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“Beat” AKA Drug Robbery

“Beat” AKA Drug Robbery

The words play in my mind “Yo, what the fuck, are you serious?” I’m not sure those were my exact words but its likely close. There were a lot of fucks said, and with all the fucks, I’ve learned to care less.

When you are alone, and something bad happens, and you are in disbelief those words utter as a question we ask ourselves. Also known as “did I let that happen?” a rhetorical question to ourselves when there is no one to blame but yourself. Even if you are the victim in the court of law, for goodness sake, you allowed an unjust event by failing to prevent; therefore you are guilty. After understanding the fault starts with you, you realize that those close to you could have played a role.

Your small circle or those close to you know you take risks and break the law which is why there is an unwritten and often unspoken moral standard. The truth is as stands, morals, and laws are not the same. You can break laws and have high morals while many laws can be morally wrong. The moral and lawful paradox exist in no more significant element than the underground and regulated drug game.

In the underground market, I’ve uttered those words “are you fucking serious?” after cash and a stash of marijuana was stolen from me. Today, ten years later, it’s important to know if regulated marijuana reduces the crime rate. At the Institute of Labor Economics, a study provides evidence that the legalization of cannabis across US states may induce a reduction in crime.

The authors of Crime and the Legalization of Recreational Marijuana delivers data that supports the argument; recreational marijuana may lead to a decrease in rapes and thefts while alcohol binge drinking might also decrease in recreational markets. No matter if you are a king-pin or low-level drug dealer, if you get robbed, you don’t call the authority, you morally take things into your own hands. At the same time, while the jealous and lazy thief finds your stash, pharmaceutical companies shift their death liability through disclaimers and protect innovation with patent laws.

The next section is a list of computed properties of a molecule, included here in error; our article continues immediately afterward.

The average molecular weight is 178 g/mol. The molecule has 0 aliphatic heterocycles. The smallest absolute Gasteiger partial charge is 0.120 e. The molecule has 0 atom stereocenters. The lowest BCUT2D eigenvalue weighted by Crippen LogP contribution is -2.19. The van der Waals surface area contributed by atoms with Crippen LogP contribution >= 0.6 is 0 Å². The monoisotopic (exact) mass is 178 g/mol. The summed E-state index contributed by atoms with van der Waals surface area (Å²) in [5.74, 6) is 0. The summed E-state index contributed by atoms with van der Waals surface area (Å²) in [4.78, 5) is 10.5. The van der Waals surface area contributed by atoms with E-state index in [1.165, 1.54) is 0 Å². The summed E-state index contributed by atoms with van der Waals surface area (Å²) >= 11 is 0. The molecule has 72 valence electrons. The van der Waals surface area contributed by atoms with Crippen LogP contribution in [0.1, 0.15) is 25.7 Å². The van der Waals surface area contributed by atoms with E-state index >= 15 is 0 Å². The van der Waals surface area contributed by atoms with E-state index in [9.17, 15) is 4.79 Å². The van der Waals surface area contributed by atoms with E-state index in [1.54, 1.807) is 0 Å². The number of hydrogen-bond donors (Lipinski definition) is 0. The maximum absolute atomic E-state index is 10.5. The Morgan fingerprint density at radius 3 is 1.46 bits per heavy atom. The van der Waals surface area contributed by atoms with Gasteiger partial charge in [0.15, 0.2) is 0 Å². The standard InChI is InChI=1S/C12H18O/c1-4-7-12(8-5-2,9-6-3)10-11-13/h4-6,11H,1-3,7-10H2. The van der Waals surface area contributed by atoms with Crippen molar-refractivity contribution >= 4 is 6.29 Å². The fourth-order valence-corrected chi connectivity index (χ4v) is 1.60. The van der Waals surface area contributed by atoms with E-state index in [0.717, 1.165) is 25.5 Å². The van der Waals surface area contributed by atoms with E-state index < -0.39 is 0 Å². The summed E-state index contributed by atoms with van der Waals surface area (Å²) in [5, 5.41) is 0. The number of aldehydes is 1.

The drug dealer who gets robbed doesn’t call the authority, but the pharmaceutical company proactively protects their drugs through intellectual property, trade secrets, and patents. What are patents and intellectual property? It’s important to note that laws are human-made, they exist because we made them and if you understand the law and abide by the law, you don’t necessarily have to agree with them.

Intellectual property rights are like any other property right. They allow creators, or owners, of patents, trademarks or copyrighted works to benefit from their work or investment in a creation. Patent protection is an exclusive right granted for an invention a product or process that provides a new way of doing something, or that offers a unique technical solution to a problem. A patent is worth pursuing when you are solving a problem that people are willing to pay for the answer. The protection can also relate to or be in the process of solving a problem. For example, Tesla Motors owns hundreds of patents to produce electric cars. Those patents are directly related to the need for luxury electric vehicles. With protections in place, no other person or entity has the right to recreate or redistribute a solution without the creator’s consent.

In actuality, what these types of protections do is create higher pricing, especially in the pharmaceutical industry. If intellectual property limits the recreation and redistribution of drugs than the originator has full control. I do not disagree with this idea, I believe creators should protect their work and ideas, but as it relates to peoples health, it is a problem.

Imagine if pharmaceutical companies could not patent their work, other creators, entities, and businesses would find ways to better serve the market, continually competing, improving, and driving lower prices. Concerning marijuana, we won’t see many patents on marijuana because consumers have the power over businesses. Someone tell the 16-year-old boy he can’t grow weed in his parents back-yard because he’s infringing on some private capital groups patent and his parents will tell you to screw off. It’s not that he needs to protect his growing technique for profitability purpose, he needs to protect his growing so the neighborhood kids don’t steal from him.

In MA, you’ve never heard of a licensed marijuana business being robbed, because it hasn’t happened and the likelihood is low. The state requires high security which includes, setback laws, fences and security systems. For a home grow or underground dealer, there aren’t any measures of security accept moral security.